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Steve Hackett - Please Don't Touch! CD (album) cover


Steve Hackett


Eclectic Prog

3.58 | 556 ratings

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2 stars Former Genesis guitarist Steve Hackett's first proper solo album after leaving the band, a follow-up to his album, `Voyage of the Acolyte' that almost works as a default Genesis album, 1978's `Please Don't Touch' is a fairly unconvincing, frequently overtly commercial eclectic rock/pop album devoid of much in the way of consistency or cohesion. The fact that Hackett himself barely sings any lead vocals himself, instead bringing in a bunch of guests, only adds to the confusion. But most disappointingly, there's not much that actually drifts close to proper prog-rock that it drives home even more of what a letdown it is compared to its predecessor. It's not without a few nice moments, mostly in the second half, and there's no denying Mr Hackett was trying many new sounds and styles, but it rarely completely satisfies.

Hackett's instantly recognisable chiming guitars, jangly piano and a guest vocal from Kansas frontman Steve Walsh are the highlight of album opener `Narnia', an upbeat pop/rocker with a melody that wouldn't have sounded out of place on an Alan Parsons Project album. It's pleasant and undemanding at best. The quirky and whimsical `Carry On Up The Vicerage' drifts closest to his old band, especially due to the nice organ, but the wind-up-toy vocals will be loved and loathed in equal measure. It seems like a silly joke that slightly raises a smile the first time, but is grating and unfunny from then on. If it were to have appeared on a Genesis album, it would have been a hugely divisive track. `Racing In A' darts through a range of fragments of themes back and forth, even some classical music snippets, but despite a lovely acoustic guitar passage near the end, the piece seems thrown together, and another Steve Walsh vocals dates it rather badly.

I can't shake the feeling that `How Can I?' occasionally nicks some of the melody from the Beatles track `Across The Universe'. Steve's acoustic guitar chimes are nice, and it certainly is romantic, but the scratchy and stuffy vocal from soul singer Richie Havens drags it down, and the rhyming lyrics make me cringe. I think Steve's own voice would have meant a lot more to the track. Worst of all on this album, `Hoping Love Will Last' is a commercial orchestrated soul pop number sung by Randy Crawford that sounds like one of those overly sentimental ballads you'd find on a Michael Jackson album (I don't exactly mean that as a criticism, though). Of course it's exquisitely performed by her, but it's so lost here, almost seeming like it was accidently included on the album from another artist. I'm sure Steve had a great respect for these two soul artists he brought in to sing lead on these tracks, but when I think of English progressive rock, I damn sure don't see much connection to the rich history of black American music. Their vocals sound completely out of place here, even though I'm sure they offer plenty of character and warmth in their own music.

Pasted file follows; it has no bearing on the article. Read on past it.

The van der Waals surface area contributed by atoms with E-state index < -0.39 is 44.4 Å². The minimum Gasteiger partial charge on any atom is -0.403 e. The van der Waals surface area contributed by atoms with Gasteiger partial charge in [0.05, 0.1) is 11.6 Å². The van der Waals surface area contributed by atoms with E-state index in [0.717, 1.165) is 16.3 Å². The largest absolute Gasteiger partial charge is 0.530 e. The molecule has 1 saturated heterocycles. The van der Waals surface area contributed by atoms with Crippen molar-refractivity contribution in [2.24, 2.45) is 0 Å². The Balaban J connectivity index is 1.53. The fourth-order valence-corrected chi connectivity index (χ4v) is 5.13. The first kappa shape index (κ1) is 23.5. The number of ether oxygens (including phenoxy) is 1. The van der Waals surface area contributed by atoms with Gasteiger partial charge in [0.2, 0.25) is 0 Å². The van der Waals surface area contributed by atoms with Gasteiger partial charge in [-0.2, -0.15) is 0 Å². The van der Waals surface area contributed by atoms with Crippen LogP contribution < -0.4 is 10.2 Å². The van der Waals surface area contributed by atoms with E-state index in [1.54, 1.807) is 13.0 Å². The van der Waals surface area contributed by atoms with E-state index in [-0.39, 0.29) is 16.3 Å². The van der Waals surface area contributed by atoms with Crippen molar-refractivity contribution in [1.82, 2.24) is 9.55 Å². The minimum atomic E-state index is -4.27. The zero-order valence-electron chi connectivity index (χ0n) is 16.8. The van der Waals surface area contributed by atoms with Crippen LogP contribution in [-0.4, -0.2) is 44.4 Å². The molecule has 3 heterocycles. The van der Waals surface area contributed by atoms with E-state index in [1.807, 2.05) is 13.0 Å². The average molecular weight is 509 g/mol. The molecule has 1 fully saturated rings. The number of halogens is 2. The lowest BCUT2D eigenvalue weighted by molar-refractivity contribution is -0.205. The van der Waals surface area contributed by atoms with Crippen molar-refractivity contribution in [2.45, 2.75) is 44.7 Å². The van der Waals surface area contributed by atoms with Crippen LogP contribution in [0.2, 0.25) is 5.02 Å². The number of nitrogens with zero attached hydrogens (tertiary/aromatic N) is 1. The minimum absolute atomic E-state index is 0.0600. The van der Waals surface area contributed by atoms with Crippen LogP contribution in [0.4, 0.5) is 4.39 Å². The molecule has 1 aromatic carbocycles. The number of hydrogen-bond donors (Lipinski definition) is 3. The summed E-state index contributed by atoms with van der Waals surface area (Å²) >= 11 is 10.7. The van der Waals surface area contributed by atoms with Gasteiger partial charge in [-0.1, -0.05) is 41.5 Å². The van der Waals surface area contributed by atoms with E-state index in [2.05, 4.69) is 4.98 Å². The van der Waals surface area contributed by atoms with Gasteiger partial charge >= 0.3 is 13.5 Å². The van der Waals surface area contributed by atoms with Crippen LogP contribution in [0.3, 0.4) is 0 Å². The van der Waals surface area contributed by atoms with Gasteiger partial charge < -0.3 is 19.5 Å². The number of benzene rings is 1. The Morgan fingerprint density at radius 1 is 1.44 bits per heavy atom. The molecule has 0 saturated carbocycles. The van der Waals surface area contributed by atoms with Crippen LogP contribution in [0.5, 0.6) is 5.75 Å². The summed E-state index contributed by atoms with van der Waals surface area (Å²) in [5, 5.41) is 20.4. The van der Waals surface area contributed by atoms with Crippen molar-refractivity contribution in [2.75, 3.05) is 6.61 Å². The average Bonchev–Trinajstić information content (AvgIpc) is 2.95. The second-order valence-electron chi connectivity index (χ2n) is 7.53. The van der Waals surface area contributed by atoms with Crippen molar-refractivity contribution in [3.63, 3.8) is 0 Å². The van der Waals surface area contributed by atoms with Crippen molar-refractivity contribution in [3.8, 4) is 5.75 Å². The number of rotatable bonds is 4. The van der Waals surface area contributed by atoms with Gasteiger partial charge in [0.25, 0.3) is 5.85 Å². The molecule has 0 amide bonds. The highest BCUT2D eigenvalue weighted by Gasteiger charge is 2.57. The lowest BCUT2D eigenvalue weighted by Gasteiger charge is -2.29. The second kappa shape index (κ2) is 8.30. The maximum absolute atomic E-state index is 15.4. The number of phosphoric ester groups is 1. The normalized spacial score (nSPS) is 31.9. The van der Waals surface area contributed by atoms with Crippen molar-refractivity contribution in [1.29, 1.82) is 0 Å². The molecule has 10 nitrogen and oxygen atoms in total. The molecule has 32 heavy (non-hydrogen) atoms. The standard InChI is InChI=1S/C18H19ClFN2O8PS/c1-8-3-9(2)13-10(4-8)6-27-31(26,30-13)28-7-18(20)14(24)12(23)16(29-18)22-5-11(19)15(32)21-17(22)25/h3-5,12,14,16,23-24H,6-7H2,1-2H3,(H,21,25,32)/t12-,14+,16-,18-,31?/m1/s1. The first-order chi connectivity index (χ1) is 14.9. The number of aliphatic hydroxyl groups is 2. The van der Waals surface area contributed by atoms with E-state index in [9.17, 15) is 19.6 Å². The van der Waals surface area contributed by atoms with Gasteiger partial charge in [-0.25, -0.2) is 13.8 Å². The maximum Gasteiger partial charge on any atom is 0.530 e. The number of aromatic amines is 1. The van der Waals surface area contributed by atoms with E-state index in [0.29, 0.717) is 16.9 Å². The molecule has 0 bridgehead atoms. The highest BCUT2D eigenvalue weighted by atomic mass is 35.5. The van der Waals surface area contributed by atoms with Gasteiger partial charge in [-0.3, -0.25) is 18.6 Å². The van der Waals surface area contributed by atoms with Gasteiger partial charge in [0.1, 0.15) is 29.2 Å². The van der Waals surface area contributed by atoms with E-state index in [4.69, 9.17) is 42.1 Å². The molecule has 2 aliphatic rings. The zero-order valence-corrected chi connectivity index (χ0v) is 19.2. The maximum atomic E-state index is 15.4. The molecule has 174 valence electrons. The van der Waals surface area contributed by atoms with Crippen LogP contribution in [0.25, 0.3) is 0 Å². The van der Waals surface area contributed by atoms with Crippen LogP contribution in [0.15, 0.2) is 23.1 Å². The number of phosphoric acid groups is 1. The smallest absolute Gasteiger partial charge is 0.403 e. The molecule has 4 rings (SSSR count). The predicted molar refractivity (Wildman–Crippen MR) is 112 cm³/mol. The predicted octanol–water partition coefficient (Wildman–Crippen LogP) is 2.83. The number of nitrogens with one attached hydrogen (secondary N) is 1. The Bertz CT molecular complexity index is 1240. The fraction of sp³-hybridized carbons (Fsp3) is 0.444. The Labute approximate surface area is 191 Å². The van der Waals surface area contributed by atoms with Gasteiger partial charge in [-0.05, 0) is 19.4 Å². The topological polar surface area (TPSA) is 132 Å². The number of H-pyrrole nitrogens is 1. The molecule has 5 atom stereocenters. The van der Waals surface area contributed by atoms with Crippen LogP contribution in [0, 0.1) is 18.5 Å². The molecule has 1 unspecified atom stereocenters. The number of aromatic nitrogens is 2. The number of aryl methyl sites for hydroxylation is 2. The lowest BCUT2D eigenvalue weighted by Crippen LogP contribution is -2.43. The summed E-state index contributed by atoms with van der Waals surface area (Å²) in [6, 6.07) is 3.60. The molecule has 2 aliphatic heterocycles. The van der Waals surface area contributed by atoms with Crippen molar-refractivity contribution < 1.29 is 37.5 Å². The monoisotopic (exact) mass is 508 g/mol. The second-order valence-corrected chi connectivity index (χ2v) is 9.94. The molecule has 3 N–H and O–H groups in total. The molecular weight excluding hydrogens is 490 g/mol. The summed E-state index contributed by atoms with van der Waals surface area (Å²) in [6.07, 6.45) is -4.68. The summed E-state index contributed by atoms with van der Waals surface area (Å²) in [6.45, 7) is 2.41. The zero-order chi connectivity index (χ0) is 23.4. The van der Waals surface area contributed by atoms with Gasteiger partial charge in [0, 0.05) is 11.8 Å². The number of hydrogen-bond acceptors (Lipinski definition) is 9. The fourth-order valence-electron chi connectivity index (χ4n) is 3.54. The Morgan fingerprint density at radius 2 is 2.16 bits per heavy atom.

Much better is the classical guitar and drifting flute instrumental `Kim', simply beautiful. But best of all are the frantic prog workouts (finally!) `Land of a Thousand Autumns' and the title track `Please Don't Touch'. Classical guitar mystery, darting prancing flute, backwards effects, thick punching bass, spectral keyboards, nightmare Mellotron and snarling guitar menace, with plenty of bombast, power and tension throughout. `The Voice of Necam' is a childlike circus-style ditty with dark electronic glitches and eerie droning sighing wordless harmonies soon joined by more ravishing classical guitar. `Icarus Ascending' is a dramatic and classy closer, with quite a spacey and ethereal atmosphere, plus quick little boppy bass and jazzy piano twinkling diversions, but another smooth vocal from Richie lets it down for me.

Those who can admire Mr Hackett at this early point in his solo career experimenting, attempting sounds away from progressive rock and trying to work out what directions to head in, as well as those who can appreciate more straight-forward rock music with a lot of variety, will likely enjoy this album most. I'm really glad there are others who rate it much higher than I do. But those wanting a more complex, involved progressive work will only find fleeting moments throughout to satisfy them. It bugs me a little that, for all the thought that Steve Hackett was the keeper of the `true' Genesis/prog flame as his former band was drifting towards more commercial sounding in the later 70's, there are average pieces on this album that are far and away more blatantly commercial than anything that band had offered at the same time. The follow-up album `Spectral Mornings' was an improvement (but still not the classic to my ears that many people regard it as being), and `Defector' in 1980 was even better, but `Please Don't Touch' is a frustrating, disappointing experience, despite little glimpses of that proper progressive magic sometimes shining through.

Two stars.

Aussie-Byrd-Brother | 2/5 |


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